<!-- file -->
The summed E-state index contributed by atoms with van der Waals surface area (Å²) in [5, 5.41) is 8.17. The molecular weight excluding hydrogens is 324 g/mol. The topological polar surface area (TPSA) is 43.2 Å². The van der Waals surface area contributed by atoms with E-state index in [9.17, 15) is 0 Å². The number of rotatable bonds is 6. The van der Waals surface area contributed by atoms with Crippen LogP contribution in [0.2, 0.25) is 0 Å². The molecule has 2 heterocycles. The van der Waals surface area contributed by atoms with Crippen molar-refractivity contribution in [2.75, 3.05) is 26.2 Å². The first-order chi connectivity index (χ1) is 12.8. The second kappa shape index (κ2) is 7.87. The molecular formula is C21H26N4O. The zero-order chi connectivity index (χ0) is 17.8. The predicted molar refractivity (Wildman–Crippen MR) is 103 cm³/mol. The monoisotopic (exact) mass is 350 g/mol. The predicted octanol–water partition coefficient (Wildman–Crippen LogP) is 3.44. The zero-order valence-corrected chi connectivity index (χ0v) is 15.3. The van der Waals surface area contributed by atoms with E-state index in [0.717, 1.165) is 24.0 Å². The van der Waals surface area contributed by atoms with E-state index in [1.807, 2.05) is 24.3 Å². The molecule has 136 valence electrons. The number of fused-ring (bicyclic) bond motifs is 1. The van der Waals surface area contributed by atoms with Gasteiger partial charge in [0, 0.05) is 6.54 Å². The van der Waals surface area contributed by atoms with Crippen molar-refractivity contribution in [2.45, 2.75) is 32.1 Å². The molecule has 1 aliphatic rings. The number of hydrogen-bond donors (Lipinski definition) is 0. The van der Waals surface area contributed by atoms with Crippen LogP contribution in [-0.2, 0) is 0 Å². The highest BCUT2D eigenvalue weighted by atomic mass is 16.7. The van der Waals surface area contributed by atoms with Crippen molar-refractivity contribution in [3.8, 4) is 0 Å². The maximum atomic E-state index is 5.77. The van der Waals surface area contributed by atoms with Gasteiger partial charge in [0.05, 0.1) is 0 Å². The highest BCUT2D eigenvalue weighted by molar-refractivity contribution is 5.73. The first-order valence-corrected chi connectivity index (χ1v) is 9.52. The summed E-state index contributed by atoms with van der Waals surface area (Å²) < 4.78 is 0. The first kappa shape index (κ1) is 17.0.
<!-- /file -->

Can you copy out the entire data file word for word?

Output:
The summed E-state index contributed by atoms with van der Waals surface area (Å²) in [5, 5.41) is 8.17. The molecular weight excluding hydrogens is 324 g/mol. The topological polar surface area (TPSA) is 43.2 Å². The van der Waals surface area contributed by atoms with E-state index in [9.17, 15) is 0 Å². The number of rotatable bonds is 6. The van der Waals surface area contributed by atoms with Crippen LogP contribution in [0.2, 0.25) is 0 Å². The molecule has 2 heterocycles. The van der Waals surface area contributed by atoms with Crippen molar-refractivity contribution in [2.75, 3.05) is 26.2 Å². The first-order chi connectivity index (χ1) is 12.8. The second kappa shape index (κ2) is 7.87. The molecular formula is C21H26N4O. The zero-order chi connectivity index (χ0) is 17.8. The predicted molar refractivity (Wildman–Crippen MR) is 103 cm³/mol. The monoisotopic (exact) mass is 350 g/mol. The predicted octanol–water partition coefficient (Wildman–Crippen LogP) is 3.44. The zero-order valence-corrected chi connectivity index (χ0v) is 15.3. The van der Waals surface area contributed by atoms with E-state index in [0.717, 1.165) is 24.0 Å². The van der Waals surface area contributed by atoms with E-state index in [1.807, 2.05) is 24.3 Å². The molecule has 136 valence electrons. The number of fused-ring (bicyclic) bond motifs is 1. The van der Waals surface area contributed by atoms with Gasteiger partial charge in [0, 0.05) is 6.54 Å². The van der Waals surface area contributed by atoms with Crippen molar-refractivity contribution in [2.45, 2.75) is 32.1 Å². The molecule has 1 aliphatic rings. The number of hydrogen-bond donors (Lipinski definition) is 0. The van der Waals surface area contributed by atoms with Crippen LogP contribution in [-0.2, 0) is 0 Å². The highest BCUT2D eigenvalue weighted by atomic mass is 16.7. The van der Waals surface area contributed by atoms with Crippen molar-refractivity contribution in [3.8, 4) is 0 Å². The maximum atomic E-state index is 5.77. The van der Waals surface area contributed by atoms with Gasteiger partial charge in [0.05, 0.1) is 0 Å². The highest BCUT2D eigenvalue weighted by molar-refractivity contribution is 5.73. The first-order valence-corrected chi connectivity index (χ1v) is 9.52. The summed E-state index contributed by atoms with van der Waals surface area (Å²) < 4.78 is 0. The first kappa shape index (κ1) is 17.0.